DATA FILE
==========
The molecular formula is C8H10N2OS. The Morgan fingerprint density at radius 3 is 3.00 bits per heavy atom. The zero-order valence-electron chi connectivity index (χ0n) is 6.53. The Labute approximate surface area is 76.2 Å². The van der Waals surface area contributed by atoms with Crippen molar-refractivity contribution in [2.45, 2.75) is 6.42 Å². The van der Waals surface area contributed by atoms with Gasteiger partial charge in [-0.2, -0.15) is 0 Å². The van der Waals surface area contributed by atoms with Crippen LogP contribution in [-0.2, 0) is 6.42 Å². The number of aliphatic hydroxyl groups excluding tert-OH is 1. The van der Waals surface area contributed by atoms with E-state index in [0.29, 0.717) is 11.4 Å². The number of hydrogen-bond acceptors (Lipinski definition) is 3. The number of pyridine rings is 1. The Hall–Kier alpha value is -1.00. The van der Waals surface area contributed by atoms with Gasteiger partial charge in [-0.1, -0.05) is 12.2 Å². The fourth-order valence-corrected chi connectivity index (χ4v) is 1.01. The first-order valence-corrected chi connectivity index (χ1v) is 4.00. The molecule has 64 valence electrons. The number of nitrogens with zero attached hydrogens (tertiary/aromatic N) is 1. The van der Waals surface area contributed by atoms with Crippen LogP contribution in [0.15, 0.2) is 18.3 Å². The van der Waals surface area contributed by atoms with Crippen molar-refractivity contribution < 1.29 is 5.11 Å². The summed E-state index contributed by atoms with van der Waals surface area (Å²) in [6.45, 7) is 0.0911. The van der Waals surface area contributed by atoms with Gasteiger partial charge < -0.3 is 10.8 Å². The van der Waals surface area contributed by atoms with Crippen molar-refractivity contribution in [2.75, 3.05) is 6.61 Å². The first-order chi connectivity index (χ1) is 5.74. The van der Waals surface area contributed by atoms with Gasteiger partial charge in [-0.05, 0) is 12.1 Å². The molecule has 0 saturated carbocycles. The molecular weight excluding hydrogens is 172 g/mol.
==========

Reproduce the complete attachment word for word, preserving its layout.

The molecular formula is C8H10N2OS. The Morgan fingerprint density at radius 3 is 3.00 bits per heavy atom. The zero-order valence-electron chi connectivity index (χ0n) is 6.53. The Labute approximate surface area is 76.2 Å². The van der Waals surface area contributed by atoms with Crippen molar-refractivity contribution in [2.45, 2.75) is 6.42 Å². The van der Waals surface area contributed by atoms with Gasteiger partial charge in [-0.2, -0.15) is 0 Å². The van der Waals surface area contributed by atoms with Crippen LogP contribution in [-0.2, 0) is 6.42 Å². The number of aliphatic hydroxyl groups excluding tert-OH is 1. The van der Waals surface area contributed by atoms with E-state index in [0.29, 0.717) is 11.4 Å². The number of hydrogen-bond acceptors (Lipinski definition) is 3. The number of pyridine rings is 1. The Hall–Kier alpha value is -1.00. The van der Waals surface area contributed by atoms with Gasteiger partial charge in [-0.1, -0.05) is 12.2 Å². The fourth-order valence-corrected chi connectivity index (χ4v) is 1.01. The first-order valence-corrected chi connectivity index (χ1v) is 4.00. The molecule has 64 valence electrons. The number of nitrogens with zero attached hydrogens (tertiary/aromatic N) is 1. The van der Waals surface area contributed by atoms with Crippen LogP contribution in [0.15, 0.2) is 18.3 Å². The van der Waals surface area contributed by atoms with Crippen molar-refractivity contribution < 1.29 is 5.11 Å². The summed E-state index contributed by atoms with van der Waals surface area (Å²) in [6.45, 7) is 0.0911. The van der Waals surface area contributed by atoms with Gasteiger partial charge < -0.3 is 10.8 Å². The van der Waals surface area contributed by atoms with Crippen molar-refractivity contribution in [2.75, 3.05) is 6.61 Å². The first-order chi connectivity index (χ1) is 5.74. The van der Waals surface area contributed by atoms with Gasteiger partial charge in [-0.05, 0) is 12.1 Å². The molecule has 0 saturated carbocycles. The molecular weight excluding hydrogens is 172 g/mol.